FC Bayern are on a roll. A largely dominant win at FC Köln shows signs of brilliance but it conceals second-half problems that pop out too often.
Creativity on the loose
We were treated to high definition football by the Bavarians, especially in the first half. The front four constantly changed positions and buzzed around the Effzeh final third, with creativity and reassuring dynamism.
I say reassuring because it is heartwarming to know that Serge Gnabry, Kingsley Coman, Thomas Müller and Robert Lewandowski can go anywhere in that area of the park without feeling out of position. It draws defenders out of their own positions, as Lewandowski did to help create the first goal.
Köln’s defending was not up to the task and understandingly so. The relegation threatened side does not have what it takes to handle superior playmaking.
FCB being a step ahead in the first 20 minutes was already enough to grab a 3:0 lead and never genuinely look threatened, making zig zag passes and stepping inside empty spaces at will.
Müller the passer
One of the most underrated skills on the team is that of Thomas Müller when he puts on his passing boots.
On Sunday, the Raumdeuter worked fantastically when he dropped back in the middle. His passes to the flank were luminary.
The best example is perhaps the one he laid down for Alphonso Davies ahead of the second goal. The left-back was then able to feed the ball back to the middle, with Müller sneaking in to feed Kingsley Coman a shorty before the finish.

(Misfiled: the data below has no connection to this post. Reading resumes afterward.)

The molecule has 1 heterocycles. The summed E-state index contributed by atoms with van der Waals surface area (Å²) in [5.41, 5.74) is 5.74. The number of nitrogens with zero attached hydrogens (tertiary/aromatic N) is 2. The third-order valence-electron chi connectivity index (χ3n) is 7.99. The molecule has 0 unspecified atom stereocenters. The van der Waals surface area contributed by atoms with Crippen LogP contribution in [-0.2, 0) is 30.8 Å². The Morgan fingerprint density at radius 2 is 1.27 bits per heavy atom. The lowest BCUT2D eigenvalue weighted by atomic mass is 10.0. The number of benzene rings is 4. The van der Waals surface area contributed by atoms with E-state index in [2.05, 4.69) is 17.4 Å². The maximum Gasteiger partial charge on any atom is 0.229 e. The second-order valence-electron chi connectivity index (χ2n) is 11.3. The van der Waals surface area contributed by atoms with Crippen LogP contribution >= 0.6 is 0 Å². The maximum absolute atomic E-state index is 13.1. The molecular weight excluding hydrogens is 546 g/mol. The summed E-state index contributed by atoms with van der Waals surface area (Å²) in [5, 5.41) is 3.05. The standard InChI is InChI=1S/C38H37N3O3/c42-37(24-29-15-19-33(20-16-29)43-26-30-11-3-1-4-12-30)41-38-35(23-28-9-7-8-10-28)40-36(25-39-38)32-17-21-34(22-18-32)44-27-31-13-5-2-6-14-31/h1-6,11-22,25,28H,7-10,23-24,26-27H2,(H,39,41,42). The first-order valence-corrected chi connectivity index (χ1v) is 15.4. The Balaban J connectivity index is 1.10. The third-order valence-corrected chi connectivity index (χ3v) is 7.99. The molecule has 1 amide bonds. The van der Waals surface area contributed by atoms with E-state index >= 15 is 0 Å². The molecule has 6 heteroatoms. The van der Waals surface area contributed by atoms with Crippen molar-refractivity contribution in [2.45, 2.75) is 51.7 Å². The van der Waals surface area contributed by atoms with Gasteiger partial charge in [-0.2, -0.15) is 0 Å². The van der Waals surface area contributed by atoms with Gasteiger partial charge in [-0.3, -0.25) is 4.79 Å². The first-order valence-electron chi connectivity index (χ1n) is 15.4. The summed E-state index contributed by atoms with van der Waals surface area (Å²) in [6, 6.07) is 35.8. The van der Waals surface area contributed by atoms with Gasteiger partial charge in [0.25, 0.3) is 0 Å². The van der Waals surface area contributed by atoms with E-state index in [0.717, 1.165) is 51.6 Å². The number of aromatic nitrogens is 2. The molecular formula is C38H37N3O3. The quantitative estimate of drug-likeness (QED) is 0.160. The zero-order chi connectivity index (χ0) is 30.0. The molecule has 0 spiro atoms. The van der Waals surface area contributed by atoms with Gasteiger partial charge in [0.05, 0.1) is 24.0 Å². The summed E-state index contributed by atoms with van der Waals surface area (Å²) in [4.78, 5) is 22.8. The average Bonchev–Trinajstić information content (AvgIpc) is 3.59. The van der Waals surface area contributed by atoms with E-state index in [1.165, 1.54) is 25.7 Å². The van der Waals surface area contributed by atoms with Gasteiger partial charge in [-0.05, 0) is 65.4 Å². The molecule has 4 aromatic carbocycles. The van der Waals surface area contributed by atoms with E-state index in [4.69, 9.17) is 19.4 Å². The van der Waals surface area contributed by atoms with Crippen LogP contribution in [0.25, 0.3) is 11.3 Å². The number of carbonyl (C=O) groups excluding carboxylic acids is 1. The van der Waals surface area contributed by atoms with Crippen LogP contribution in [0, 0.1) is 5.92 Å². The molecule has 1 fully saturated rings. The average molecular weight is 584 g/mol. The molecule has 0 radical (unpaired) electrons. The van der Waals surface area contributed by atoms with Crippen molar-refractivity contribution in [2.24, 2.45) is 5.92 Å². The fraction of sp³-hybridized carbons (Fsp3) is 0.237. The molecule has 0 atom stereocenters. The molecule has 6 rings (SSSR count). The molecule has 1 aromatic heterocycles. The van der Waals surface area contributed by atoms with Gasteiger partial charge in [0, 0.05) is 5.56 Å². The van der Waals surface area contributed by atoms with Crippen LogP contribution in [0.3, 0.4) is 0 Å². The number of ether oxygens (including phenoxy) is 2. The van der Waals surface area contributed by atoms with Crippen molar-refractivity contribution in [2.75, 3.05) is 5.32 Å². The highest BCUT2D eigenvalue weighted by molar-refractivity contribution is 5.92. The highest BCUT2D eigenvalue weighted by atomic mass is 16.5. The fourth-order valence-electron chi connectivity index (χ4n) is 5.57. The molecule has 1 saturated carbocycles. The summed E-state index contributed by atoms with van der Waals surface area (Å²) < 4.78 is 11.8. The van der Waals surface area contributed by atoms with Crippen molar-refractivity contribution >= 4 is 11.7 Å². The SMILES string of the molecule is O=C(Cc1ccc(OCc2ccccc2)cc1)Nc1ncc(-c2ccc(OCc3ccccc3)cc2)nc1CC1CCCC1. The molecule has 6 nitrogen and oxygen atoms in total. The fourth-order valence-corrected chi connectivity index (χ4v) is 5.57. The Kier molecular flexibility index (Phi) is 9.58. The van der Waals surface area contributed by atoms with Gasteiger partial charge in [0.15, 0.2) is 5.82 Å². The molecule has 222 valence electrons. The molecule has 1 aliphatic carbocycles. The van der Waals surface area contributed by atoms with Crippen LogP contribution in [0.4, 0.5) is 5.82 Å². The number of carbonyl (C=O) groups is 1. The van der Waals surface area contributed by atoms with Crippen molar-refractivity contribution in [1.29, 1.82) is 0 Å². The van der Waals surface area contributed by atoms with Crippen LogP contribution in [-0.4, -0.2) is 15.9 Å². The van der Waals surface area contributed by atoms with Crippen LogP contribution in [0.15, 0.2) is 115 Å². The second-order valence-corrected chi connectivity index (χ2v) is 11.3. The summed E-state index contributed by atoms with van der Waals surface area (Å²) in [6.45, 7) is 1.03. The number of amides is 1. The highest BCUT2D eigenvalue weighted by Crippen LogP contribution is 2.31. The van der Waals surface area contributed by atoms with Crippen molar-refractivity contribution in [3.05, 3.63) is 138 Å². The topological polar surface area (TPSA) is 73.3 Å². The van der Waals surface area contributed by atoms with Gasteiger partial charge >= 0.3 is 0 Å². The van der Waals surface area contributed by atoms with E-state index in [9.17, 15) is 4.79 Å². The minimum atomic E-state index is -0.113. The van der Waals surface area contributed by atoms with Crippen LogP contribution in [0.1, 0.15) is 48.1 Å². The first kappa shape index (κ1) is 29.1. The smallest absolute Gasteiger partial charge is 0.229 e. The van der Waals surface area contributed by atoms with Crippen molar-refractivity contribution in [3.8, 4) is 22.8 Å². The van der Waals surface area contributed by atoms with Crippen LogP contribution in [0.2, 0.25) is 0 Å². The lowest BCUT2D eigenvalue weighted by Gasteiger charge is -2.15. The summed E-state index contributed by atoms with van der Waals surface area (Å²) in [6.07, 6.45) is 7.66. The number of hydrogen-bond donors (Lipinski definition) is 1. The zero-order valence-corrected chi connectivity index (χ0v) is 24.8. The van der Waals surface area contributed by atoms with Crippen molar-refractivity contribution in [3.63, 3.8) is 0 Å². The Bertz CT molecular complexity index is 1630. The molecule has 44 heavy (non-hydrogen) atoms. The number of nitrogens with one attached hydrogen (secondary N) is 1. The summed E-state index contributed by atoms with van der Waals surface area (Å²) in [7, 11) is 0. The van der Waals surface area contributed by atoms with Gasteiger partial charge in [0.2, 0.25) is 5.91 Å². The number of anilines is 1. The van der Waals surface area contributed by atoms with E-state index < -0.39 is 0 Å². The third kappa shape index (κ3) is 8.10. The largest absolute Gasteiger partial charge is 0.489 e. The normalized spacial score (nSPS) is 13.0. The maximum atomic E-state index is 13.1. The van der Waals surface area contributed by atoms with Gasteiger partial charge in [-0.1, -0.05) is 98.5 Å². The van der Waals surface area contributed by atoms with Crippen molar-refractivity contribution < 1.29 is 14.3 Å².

FC Bayern did not have to do an awful lot of pressing when off the ball, but they carried the task with ease whenever they had to.
My favourite sequence can be found in the 21st minute of this match. Müller lead the charge from the middle, making the front four spread out and effectively pin down Effzeh in their own end. They needed Timo Horn’s help to get out of there.
You will never find pressing sequences in the news or highlight reels, but boy is it encouraging to see a team dominate some phases without the ball. Especially you remember years of struggling when not in possession.
About those second halves…
Is it me or are Bayern often less effective in the second half of a match after owning the first 45 minutes?
No, it’s not me. Two goals have been overturned by offsides, but make no mistake. The defense was far less organised on those plays than in the first half, and the hosts have fought to venture far enough to be in position to score. The Bavarian attack was less dominant as well.
My biggest peeve is how Lucas Hernández was poor in marking after coming on. Watch the Köln goal to see how he follows the ball to latch himself as the second defender on Florian Kainz, while leaving Mark Uth uncovered.
Overall, the team conceded multiple scoring chances, a few of them requiring great saves by Manuel Neuer.
What is challenging is coming to terms with a fundamental change since Hansi Flick became the head coach. The team scintillates for long spells instead of fighting for every point at every turn. However, leading by a couple of goals in the second half of a match can lead to complacency and the risk of allowing a comeback.
In one line: strong improvement does not eliminate all risks. I know it’s a high-level complaint, but still something to keep in mind ahead of European ties in the coming weeks.